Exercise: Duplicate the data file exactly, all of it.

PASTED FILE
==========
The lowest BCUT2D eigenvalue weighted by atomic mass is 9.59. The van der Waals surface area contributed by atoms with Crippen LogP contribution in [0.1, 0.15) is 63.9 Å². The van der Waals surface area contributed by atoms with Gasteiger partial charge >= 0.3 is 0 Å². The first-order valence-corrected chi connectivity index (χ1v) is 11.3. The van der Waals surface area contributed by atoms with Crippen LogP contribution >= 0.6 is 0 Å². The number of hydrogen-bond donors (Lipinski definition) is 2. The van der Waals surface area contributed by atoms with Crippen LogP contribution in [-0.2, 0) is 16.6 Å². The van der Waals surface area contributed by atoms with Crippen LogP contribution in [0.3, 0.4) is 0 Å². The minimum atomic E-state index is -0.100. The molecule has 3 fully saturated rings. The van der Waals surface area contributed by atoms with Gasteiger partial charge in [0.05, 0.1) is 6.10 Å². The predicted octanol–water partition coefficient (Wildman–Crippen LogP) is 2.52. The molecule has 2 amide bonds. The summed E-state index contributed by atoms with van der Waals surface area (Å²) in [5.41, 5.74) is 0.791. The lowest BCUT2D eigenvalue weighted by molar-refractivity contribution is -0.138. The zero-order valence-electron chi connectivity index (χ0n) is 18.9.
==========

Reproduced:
The lowest BCUT2D eigenvalue weighted by atomic mass is 9.59. The van der Waals surface area contributed by atoms with Crippen LogP contribution in [0.1, 0.15) is 63.9 Å². The van der Waals surface area contributed by atoms with Gasteiger partial charge >= 0.3 is 0 Å². The first-order valence-corrected chi connectivity index (χ1v) is 11.3. The van der Waals surface area contributed by atoms with Crippen LogP contribution >= 0.6 is 0 Å². The number of hydrogen-bond donors (Lipinski definition) is 2. The van der Waals surface area contributed by atoms with Crippen LogP contribution in [-0.2, 0) is 16.6 Å². The van der Waals surface area contributed by atoms with Crippen LogP contribution in [0.3, 0.4) is 0 Å². The minimum atomic E-state index is -0.100. The molecule has 3 fully saturated rings. The van der Waals surface area contributed by atoms with Gasteiger partial charge in [0.05, 0.1) is 6.10 Å². The predicted octanol–water partition coefficient (Wildman–Crippen LogP) is 2.52. The molecule has 2 amide bonds. The summed E-state index contributed by atoms with van der Waals surface area (Å²) in [5.41, 5.74) is 0.791. The lowest BCUT2D eigenvalue weighted by molar-refractivity contribution is -0.138. The zero-order valence-electron chi connectivity index (χ0n) is 18.9.